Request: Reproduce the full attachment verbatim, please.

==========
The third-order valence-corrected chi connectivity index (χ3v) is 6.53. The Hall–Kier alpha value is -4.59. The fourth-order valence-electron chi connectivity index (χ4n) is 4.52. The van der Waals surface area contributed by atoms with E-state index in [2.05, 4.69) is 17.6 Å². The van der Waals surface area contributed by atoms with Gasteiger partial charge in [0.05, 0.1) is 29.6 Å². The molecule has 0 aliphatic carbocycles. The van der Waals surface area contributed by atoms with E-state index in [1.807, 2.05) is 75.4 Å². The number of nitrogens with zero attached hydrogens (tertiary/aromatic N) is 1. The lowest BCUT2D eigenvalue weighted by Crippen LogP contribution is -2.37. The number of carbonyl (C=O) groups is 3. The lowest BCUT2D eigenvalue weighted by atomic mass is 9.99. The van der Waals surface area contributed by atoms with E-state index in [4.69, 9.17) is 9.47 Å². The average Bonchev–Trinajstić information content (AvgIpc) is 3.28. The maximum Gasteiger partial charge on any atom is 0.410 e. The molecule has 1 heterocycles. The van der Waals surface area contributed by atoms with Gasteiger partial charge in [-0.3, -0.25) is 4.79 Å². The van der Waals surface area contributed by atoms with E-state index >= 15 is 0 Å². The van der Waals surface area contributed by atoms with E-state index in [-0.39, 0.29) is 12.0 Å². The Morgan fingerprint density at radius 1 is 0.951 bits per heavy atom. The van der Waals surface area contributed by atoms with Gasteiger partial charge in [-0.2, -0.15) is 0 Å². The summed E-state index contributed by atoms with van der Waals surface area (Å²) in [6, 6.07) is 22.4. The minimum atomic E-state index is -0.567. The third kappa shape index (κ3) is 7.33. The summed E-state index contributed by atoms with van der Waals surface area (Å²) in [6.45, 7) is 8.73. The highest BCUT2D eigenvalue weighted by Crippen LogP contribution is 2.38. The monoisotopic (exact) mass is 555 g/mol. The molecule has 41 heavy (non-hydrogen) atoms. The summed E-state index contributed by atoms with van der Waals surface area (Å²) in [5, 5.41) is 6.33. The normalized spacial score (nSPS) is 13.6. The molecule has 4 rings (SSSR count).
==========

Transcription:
The third-order valence-corrected chi connectivity index (χ3v) is 6.53. The Hall–Kier alpha value is -4.59. The fourth-order valence-electron chi connectivity index (χ4n) is 4.52. The van der Waals surface area contributed by atoms with E-state index in [2.05, 4.69) is 17.6 Å². The van der Waals surface area contributed by atoms with Gasteiger partial charge in [0.05, 0.1) is 29.6 Å². The molecule has 0 aliphatic carbocycles. The van der Waals surface area contributed by atoms with E-state index in [1.807, 2.05) is 75.4 Å². The number of nitrogens with zero attached hydrogens (tertiary/aromatic N) is 1. The lowest BCUT2D eigenvalue weighted by Crippen LogP contribution is -2.37. The number of carbonyl (C=O) groups is 3. The lowest BCUT2D eigenvalue weighted by atomic mass is 9.99. The van der Waals surface area contributed by atoms with E-state index in [4.69, 9.17) is 9.47 Å². The average Bonchev–Trinajstić information content (AvgIpc) is 3.28. The maximum Gasteiger partial charge on any atom is 0.410 e. The molecule has 1 heterocycles. The van der Waals surface area contributed by atoms with Gasteiger partial charge in [-0.3, -0.25) is 4.79 Å². The van der Waals surface area contributed by atoms with E-state index >= 15 is 0 Å². The van der Waals surface area contributed by atoms with E-state index in [-0.39, 0.29) is 12.0 Å². The Morgan fingerprint density at radius 1 is 0.951 bits per heavy atom. The van der Waals surface area contributed by atoms with Gasteiger partial charge in [-0.2, -0.15) is 0 Å². The summed E-state index contributed by atoms with van der Waals surface area (Å²) in [6, 6.07) is 22.4. The minimum atomic E-state index is -0.567. The third kappa shape index (κ3) is 7.33. The summed E-state index contributed by atoms with van der Waals surface area (Å²) in [6.45, 7) is 8.73. The highest BCUT2D eigenvalue weighted by Crippen LogP contribution is 2.38. The monoisotopic (exact) mass is 555 g/mol. The molecule has 41 heavy (non-hydrogen) atoms. The summed E-state index contributed by atoms with van der Waals surface area (Å²) in [5, 5.41) is 6.33. The normalized spacial score (nSPS) is 13.6. The molecule has 4 rings (SSSR count).